By Richard Gubbe and Rachel Gubbe
Timeless and timely are intertwined in the fabric of all four Starlight Theatre performances at Rock Valley College this summer.
The first run of each of the four shows again exhibited the diversity of talent from this area and the willingness of Director Mike Webb to deliver difficult and sometimes sensitive scripts with top-notch skill. He didn’t shy away from the challenging hits of “Mary Poppins,” Mel Brooks’ “Young Frankenstein,'” the current award-winning hit “Memphis,” and the reality check content of “The Last Five Years.”
A wide range of talent is needed to pull off a stage version of “Mary Poppins.” Bringing in Samantha Owen to play Mary was a coup for Webb. Her top-of-the-world vocal skills combined with vibrant sets and flying routines bring the musical to life.
Owen, a RVC grad who also graduated from the American Musical Dramatic Academy in New York, took time from performing in New York to return to Starlight Theatre. Owen was in “Phantom of the Opera” for Starlight in 2011 and her New York achievements have included “Forbidden Broadway,” “Chess,” “Children of Eden,” “Broadway’s Rising Stars” and “Broadway by the Year.”
RVC’s Mary Poppins is an engaging show like no other. Soaring props and a flying Miss Poppins deliver the magic. Webb has a cast consisting of 45 fantastic actors, all playing huge roles that include toys and statues coming to life. The altered script from the movie provides a whole new experience.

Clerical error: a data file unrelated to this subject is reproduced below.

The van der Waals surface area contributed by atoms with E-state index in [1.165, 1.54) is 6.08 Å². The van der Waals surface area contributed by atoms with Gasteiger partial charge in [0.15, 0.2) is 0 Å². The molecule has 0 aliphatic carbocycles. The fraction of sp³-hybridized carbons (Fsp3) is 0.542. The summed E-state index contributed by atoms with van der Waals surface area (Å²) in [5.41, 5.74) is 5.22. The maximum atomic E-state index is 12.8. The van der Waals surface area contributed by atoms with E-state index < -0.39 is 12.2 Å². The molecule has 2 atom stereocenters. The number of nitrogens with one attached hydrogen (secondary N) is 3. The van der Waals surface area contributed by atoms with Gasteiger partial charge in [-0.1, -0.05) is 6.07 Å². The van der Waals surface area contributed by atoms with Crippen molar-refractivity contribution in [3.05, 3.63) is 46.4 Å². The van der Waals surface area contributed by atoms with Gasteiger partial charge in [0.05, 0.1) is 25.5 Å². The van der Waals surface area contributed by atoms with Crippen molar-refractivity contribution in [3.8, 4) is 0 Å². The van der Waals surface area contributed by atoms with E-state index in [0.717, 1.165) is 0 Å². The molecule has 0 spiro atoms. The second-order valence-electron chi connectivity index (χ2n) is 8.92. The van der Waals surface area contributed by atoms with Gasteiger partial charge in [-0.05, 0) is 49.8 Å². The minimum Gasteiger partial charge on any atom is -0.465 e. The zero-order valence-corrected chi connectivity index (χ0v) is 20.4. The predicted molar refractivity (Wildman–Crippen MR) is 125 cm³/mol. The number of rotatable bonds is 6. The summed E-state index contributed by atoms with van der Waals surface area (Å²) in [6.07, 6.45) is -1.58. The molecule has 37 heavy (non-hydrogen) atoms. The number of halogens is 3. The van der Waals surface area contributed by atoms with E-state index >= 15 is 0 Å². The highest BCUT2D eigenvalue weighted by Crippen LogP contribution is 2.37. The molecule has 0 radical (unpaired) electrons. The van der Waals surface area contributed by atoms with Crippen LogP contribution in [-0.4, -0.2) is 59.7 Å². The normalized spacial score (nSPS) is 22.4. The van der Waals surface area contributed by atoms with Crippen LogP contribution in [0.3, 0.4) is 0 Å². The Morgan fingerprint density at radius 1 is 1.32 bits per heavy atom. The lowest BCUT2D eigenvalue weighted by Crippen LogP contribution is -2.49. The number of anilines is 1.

The live music, provided by Musical Director Steve Wolfgram and his orchestra, is magnificent. The cast if filled with talented singers, most notably Peyton Schoenhofer, playing the role of Bert, and Rose McGregor, playing Mrs. Corry. Both have amazing range and control. McGregor also is appearing in Starlight’s fourth show of the season, “Young Frankenstein.”
Disney and Cameron Mackintosh’s classic has delighted Broadway audiences for over 2,500 performances and received nominations for nine Olivier and seven TONY Awards.
From “Supercalifradgulisticxpealidocious” to “Jolly Holiday,” the musical, based on the books by P.L. Travers, will let you wander through the world of endless possibilities.
Read no further unless you think sex can be funny. Young Frankenstein delivers more laughs scene after scene than any comedy film transformed into a musical. This show takes the 1970s cult classic film further into the depths of sexual innuendo through song from the twisted mind of Mel Brooks. When Brooks went back and added music to his genius movie, he created a monster adult hit.
The film-favorite double entendres are delivered crisply by Webb’s group of characters that befit those of the long list of stars in the film. The fact that casting had to be a nachtmare and finding area singers, dancers and actors necessary to pull off what’s inside Transylvania mania is quite an accomplishment.
The live orchestra synchronizes streams of energy to pump up the monster-size voices. Performers for every song are superb, led by none other than Frederick Frankenstein, pronounced Fronkenshteeen, played by the multi-faceted Charlie Rasmann. He takes to Gene Wilder’s character with ease and adds a booming voice to his timely wit and banter.
Two scintillating female voices grace the stage. Charlie’s wife in real life, Stephanie Rasmann, plays his fiancé Elizabeth. She surpasses Madeline Kahn from the film with her rich, intense voice and doesn’t disappoint with “Ah! Sweet Mystery of Life.” Rose McGregor is superb as Teri Garr’s Inga, not only looking like her but singing with depth, clarity and power. Her vocals, quips and footwork are sensational.